In New York, Accelerating Developmental Education Reform

The City College of New York, one of the 25 institutions that are part of the CUNY System.

Across New York, both the City University of New York (CUNY) and the State University of New York (SUNY) have been overhauling developmental education, removing or minimizing standardized placement tests, and giving greater weight to students’ high school grades, a key predictor of success in college. The results were immediately apparent. Both CUNY and SUNY saw dramatic improvements in the numbers of students who placed into, and passed, credit-bearing courses.

The next steps are focused on implementing and scaling evidence-based practices to increase student retention, completion, and graduation. Faculty are at the center of many of these changes. As two of six Strong Start to Finish Scaling Sites, CUNY and SUNY are implementing a range of developmental education reform strategies, from expanding guided pathways to course redesigns that provide corequisite interventions in math and English. By Fall 2022 CUNY aims to phase out all traditional, standalone remedial courses.

Partner Spotlight: The City University of New York

When Felix Matos Rodríguez was named chancellor of the City University of New York in 2019, he had a clear vision. To improve student success, CUNY needed to improve the quality of instruction.

CUNY, the nation’s largest urban public university, serves as a national model for promoting and driving social and economic mobility for the 275,000 degree-seeking students who attend its 25 institutions. The Puerto Rican-born chancellor, the first member of a minority group to lead the university system, started at CUNY in 2000 as a history professor and scholar of Black and Puerto Rican/Latino Studies. He is a vocal cheerleader for faculty and their role in advancing CUNY’s historic mission: “We call ourselves the American Dream Machine.

But as Matos Rodríguez ascended CUNY’s ranks, he also recognized a greater need to grow a culture that prizes and recognizes instructional excellence. “One part that was missing was a commitment to better teaching.” He communicated his vision widely and celebrated CUNY’s unprecedented response to the COVID-19 pandemic, transitioning nearly 50,000 courses online and equipping more than 30,000 students with computers and hotspots. The pandemic, Matos Rodríguez wrote, underscored why effective teaching was more important than ever.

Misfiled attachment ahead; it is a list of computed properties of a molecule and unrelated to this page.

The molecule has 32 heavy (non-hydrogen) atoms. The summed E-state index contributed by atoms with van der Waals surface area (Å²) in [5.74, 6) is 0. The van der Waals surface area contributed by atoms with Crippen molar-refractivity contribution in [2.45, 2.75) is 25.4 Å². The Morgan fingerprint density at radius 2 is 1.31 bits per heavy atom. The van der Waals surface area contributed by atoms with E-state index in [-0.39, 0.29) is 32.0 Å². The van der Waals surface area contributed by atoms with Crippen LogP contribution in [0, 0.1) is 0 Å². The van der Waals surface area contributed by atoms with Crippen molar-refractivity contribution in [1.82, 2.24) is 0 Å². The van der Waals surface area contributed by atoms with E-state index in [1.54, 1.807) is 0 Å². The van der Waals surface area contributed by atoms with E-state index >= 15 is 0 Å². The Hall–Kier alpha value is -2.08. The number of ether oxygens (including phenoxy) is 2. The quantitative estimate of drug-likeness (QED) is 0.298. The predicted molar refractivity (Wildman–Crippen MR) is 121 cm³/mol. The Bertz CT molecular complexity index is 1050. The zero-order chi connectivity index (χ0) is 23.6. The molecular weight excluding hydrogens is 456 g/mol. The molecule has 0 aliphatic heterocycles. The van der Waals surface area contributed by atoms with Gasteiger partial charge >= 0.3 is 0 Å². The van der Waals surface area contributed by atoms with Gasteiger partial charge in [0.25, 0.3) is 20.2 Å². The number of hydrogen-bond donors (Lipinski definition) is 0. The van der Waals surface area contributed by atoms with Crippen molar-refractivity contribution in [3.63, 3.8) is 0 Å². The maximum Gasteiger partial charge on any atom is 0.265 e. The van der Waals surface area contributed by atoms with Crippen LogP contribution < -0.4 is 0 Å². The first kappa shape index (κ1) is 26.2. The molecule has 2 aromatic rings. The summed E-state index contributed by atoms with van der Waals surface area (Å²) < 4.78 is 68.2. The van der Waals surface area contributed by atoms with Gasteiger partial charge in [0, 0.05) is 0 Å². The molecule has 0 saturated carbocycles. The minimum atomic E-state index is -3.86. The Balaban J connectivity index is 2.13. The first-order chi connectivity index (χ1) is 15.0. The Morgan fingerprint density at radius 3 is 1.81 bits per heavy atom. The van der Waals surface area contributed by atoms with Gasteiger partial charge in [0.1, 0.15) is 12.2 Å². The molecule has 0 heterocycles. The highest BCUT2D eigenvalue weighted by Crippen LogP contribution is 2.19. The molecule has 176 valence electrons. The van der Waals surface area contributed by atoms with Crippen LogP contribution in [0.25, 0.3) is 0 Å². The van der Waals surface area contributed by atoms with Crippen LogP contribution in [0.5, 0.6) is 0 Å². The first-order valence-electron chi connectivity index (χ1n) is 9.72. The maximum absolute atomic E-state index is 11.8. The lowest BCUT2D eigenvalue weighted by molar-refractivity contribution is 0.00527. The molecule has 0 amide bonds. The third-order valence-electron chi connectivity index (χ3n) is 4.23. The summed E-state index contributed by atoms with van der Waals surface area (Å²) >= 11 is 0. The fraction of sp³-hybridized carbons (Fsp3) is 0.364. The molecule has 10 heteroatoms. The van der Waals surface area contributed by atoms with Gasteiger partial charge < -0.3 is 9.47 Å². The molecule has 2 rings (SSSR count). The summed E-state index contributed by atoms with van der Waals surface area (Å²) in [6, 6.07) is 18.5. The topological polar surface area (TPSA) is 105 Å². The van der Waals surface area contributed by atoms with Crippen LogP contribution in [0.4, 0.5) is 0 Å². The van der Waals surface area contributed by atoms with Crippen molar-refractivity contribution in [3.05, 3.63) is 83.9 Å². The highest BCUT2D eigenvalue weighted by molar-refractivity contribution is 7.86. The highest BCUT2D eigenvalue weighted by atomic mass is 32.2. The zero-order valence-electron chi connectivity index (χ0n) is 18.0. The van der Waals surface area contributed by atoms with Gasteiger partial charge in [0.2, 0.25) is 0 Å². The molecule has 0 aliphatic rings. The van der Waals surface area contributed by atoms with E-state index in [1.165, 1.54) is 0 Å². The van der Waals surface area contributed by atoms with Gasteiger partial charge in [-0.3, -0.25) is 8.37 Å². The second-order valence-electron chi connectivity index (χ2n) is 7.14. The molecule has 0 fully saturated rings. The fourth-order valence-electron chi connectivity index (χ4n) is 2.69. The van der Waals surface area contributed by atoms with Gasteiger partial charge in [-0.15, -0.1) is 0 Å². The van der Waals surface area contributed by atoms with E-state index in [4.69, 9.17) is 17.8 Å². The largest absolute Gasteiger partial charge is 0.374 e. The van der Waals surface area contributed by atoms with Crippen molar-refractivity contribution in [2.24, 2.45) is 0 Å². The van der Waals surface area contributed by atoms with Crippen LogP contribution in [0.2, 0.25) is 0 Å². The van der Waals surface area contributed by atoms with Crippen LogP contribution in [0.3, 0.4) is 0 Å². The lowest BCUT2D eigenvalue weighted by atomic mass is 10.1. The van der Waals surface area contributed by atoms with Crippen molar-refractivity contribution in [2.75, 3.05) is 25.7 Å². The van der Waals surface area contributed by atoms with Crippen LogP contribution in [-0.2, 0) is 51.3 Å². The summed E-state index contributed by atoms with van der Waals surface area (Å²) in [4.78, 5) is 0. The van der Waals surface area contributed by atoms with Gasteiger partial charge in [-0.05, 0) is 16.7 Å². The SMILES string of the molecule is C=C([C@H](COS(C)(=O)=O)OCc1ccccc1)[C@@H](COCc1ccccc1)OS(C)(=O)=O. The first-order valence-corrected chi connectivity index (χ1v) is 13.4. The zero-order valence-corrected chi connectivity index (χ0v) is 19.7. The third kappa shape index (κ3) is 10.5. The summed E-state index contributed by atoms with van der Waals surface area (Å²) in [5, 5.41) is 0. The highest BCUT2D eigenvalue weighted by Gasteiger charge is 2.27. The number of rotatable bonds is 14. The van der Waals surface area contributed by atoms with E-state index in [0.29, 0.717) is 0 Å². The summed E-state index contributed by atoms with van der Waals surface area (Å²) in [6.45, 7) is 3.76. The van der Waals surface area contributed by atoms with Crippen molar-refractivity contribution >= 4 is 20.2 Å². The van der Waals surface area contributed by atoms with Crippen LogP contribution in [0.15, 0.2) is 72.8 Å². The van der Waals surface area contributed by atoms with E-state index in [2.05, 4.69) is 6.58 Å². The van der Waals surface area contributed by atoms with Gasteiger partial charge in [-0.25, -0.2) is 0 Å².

“How teachers teach, how students learn, and what methods and approaches have proven most effective at elevating student achievement and outcomes.” Improving instruction “is one of our key priorities at CUNY — a way to both boost student success and support the invaluable resource that is our faculty.”

‘Improving Pedagogy at Scale’

Driving the instructional vision is CUNY’s Innovative Teaching Academy, which has provided training to over 4,100 faculty since its inception in early 2020.

“We hope to improve pedagogy at scale across over 7,500 full-time faculty and over 12,000 part-time faculty,” said Annemarie Nicols-Grinenko, the University Associate Dean for Faculty Affairs, during a panel discussion at this year’s ACE Annual Meeting. Nicols-Grinenko is a member of CUNY’s Innovative Pedagogy Working Group, which is charged with leading the Innovative Teaching Academy’s offerings and culture-building activities.

‘Scaling Instructional Excellence’

During the 2019-2020 academic year, through a grant from the Carnegie Corporation of New York, CUNY’s flagship university, the City College of New York, trained and certified 50 faculty in ACUE’s course in effective teaching practices. The experience helped nearly 100% of faculty refine their instructional practices and the successful launch was a driving factor in CUNY’s decision to deepen its investment in professional learning for faculty.